We gathered 400 signatures from brands, agencies, civil society groups and individuals; received responses from all the platforms we addressed; saw a policy change at Snap as a direct result of our letter and saw Thierry Henry present our demands at this year’s WebSummit.

Thierry Henry presenting at WebSummit 2021

Tackling climate misinformation

Following 18 months of work with us, Google announced a new monetization policy for Google advertisers, publishers and YouTube creators that will “prohibit ads for, and monetization of, content that contradicts well-established scientific consensus around the existence and causes of climate change.” The policy includes content referring to climate change as a hoax or a scam, claims denying that long-term trends show the global climate is warming, and claims denying that greenhouse gas emissions or human activity contribute to climate change.

Our work on climate misinformation didn’t stop there — we collected 300+ signatures from individuals and organisations on our open letter at COP26. As a result, we embedded the concept and urgency of the issue within the organisations and institutions faced with solving this problem. With signatures including key architect of the Paris Climate Agreement, Laurence Tubiana, Bill Hare, CEO of Climate Analytics and Nobel Peace Prize winning IPCC scientist, Al Gore’s The Climate Reality Project, WWF International, COP26 Principal Partners SSE and Sky, activists and campaigners including Friends of the Earth, Avaaz and even Massive Attack’s Robert Del Naja, and with coverage in Forbes, The New Statesman, Marketing Week, Adweek, The Drum, we pushed the conversation around climate misinformation, and advertisers’ role in it, up the agenda. For more information on how you can ensure your media investment supports climate action, see the Change the Narrative report, produced for the IPA in partnership with Media Bounty, Pulsar and Cheq.

Securing funding and new hires

Over the summer, we secured funding from two philanthropic foundations — QCF and ECF — for our first-ever paid roles at CAN. We now have Marsha Jackson as Project Director, Alex Murray as Civil Society Partnerships Manager, Eline Yara Jeanné as Investigations Officer and Katie Chodosh as Brand Partnerships Manager. Having more hands-on-deck will allow us to broaden our scope and strengthen our relationships with members to create a more conscious advertising industry. You can read more about our funding here.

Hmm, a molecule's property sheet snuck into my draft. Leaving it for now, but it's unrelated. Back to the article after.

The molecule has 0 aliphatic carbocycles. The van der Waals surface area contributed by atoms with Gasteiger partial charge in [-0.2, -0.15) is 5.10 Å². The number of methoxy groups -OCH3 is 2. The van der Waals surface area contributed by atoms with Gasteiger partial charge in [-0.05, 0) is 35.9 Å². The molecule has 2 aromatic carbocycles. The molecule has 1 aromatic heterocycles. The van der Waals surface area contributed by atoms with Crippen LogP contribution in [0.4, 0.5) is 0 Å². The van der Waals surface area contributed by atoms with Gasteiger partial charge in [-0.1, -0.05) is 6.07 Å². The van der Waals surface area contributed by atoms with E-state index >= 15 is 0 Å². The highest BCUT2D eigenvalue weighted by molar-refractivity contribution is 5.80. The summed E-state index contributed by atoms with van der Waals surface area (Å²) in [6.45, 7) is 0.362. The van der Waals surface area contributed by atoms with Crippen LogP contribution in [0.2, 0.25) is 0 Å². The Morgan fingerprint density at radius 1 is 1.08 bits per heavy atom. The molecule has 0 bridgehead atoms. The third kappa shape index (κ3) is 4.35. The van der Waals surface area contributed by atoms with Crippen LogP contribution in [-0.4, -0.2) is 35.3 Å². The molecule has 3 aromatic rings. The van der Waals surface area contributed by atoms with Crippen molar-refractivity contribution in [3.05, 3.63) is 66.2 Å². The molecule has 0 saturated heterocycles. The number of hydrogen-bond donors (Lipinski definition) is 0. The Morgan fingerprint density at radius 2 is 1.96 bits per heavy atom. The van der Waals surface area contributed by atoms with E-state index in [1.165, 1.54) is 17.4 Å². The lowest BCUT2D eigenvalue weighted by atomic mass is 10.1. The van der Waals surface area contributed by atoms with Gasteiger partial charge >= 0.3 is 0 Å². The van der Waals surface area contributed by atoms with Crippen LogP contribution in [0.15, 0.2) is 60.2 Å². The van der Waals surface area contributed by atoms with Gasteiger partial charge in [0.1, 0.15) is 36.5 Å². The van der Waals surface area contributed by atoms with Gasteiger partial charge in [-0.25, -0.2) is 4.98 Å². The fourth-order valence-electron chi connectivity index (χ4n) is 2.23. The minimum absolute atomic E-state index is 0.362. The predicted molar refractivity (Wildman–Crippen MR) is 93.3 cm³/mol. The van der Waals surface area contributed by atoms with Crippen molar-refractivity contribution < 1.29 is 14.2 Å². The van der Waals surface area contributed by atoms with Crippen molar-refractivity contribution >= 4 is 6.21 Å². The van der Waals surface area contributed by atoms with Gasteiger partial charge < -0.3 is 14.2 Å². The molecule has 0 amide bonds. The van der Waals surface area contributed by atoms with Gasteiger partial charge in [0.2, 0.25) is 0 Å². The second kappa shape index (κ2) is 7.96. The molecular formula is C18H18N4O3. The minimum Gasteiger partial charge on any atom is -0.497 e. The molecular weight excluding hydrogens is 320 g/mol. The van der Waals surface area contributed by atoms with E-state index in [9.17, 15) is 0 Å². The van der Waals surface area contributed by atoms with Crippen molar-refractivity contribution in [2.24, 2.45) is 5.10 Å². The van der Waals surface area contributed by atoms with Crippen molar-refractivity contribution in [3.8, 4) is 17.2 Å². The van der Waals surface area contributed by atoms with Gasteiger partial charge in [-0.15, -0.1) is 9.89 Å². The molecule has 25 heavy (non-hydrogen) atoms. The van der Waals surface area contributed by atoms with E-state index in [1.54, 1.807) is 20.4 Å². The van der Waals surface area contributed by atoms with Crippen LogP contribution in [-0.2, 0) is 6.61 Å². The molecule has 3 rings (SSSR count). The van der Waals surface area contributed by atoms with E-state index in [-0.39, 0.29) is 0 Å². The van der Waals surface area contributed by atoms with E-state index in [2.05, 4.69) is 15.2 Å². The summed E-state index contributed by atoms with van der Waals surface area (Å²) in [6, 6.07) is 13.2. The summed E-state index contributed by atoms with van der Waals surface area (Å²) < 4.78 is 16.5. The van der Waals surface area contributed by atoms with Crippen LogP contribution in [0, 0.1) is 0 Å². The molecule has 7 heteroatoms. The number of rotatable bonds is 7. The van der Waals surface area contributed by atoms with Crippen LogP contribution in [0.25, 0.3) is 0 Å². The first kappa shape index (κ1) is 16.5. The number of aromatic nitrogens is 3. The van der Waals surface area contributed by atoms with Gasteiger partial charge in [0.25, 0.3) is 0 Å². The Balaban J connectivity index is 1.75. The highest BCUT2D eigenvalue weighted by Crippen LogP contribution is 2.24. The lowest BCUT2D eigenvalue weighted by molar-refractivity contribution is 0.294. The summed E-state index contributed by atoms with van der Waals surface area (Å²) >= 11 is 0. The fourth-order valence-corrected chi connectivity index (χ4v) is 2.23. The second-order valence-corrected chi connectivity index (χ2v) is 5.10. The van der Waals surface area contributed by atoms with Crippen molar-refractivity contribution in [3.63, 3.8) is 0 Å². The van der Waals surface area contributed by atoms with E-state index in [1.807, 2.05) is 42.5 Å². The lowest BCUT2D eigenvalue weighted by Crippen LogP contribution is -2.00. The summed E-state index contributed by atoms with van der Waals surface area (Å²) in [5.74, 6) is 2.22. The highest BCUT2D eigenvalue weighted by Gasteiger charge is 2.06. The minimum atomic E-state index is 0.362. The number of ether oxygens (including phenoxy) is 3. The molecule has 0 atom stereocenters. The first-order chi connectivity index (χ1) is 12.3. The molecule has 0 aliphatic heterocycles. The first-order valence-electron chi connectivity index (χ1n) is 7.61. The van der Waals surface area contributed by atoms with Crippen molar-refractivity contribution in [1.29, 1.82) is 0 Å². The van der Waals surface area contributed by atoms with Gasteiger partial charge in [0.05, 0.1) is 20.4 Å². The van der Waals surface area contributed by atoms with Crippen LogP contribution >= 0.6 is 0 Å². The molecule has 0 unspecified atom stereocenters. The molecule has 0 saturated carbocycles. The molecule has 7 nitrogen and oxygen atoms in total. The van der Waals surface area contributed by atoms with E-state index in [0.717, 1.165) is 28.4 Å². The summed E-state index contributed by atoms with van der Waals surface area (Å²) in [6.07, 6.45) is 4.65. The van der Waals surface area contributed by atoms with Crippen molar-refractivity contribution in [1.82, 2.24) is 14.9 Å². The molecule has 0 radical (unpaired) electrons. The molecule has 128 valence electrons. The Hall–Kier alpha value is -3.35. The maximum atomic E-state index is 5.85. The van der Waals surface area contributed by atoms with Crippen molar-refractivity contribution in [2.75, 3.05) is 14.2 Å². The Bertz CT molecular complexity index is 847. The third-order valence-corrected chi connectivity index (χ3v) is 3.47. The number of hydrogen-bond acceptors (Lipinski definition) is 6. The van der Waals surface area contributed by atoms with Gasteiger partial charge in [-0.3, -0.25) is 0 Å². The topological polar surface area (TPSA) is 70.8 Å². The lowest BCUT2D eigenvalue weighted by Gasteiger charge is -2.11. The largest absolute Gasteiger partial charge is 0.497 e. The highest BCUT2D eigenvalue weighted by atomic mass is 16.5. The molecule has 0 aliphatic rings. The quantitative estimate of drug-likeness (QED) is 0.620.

Gearing up for global growth

One of the main objectives for CAN is to expand globally, to allow other regions to implement the measures we have in place in the UK. With that in mind, two boards were created — the Get Sh*t Done (GSD) Board, co-chaired by Tina Fegent and Dino Myers-Lamptey, and the Global Growth Board. The GSD Board has been working hard creating the blueprint for CAN, for other regions to work from, as well as operationally leading on activities such as event speaking, member recruitment, member onboarding, PR and comms, and education and training. The Global Growth Board has been meeting and planning CAN’s global growth, identifying the first regions to expand into. Watch this space for further developments.

With huge thank you to our Get Sh*t Done volunteer board members: Tina Fegent, Dino Myers-Lamptey, Laura Lesser, Suzie Rook, Paul Gibbs, Megan Kirby, Karen Esslinger, Kwai Chi, Emily Burke, George Harding-Rolls, Jane White, Elizabeth Anyaegbuna and Natalie Morris-Girlanda.

And another huge thank you to our Global Growth Board members: Jerry Daykin, Pia Oberoi, Christopher Kenna, Clare Melford, Stevan Randjelovic, Amir Malik and Greg James.

The WARC guide to conscious media investment

Our co-founders Jake Dubbins and Harriet Kingaby guest-edited The WARC Guide to conscious media investment, which provides a summary of new thinking and best practice on conscious media investment. It explains what conscious media investment means for advertisers, agencies and media owners, and features lessons from brands including Diageo, GSK, HMD, Virgin Media O2 and Reebok. It also has thought leadership from some of our civil society group members, such as The UN, Stop Funding Hate and The Antisemitism Policy Trust, to give perspective on the impact that conscious media investment could have for society as a whole.




The Conscious Advertising Network is a voluntary coalition of over 70 organisations on a mission to stop advertising abuse. www.consciousadnetwork.org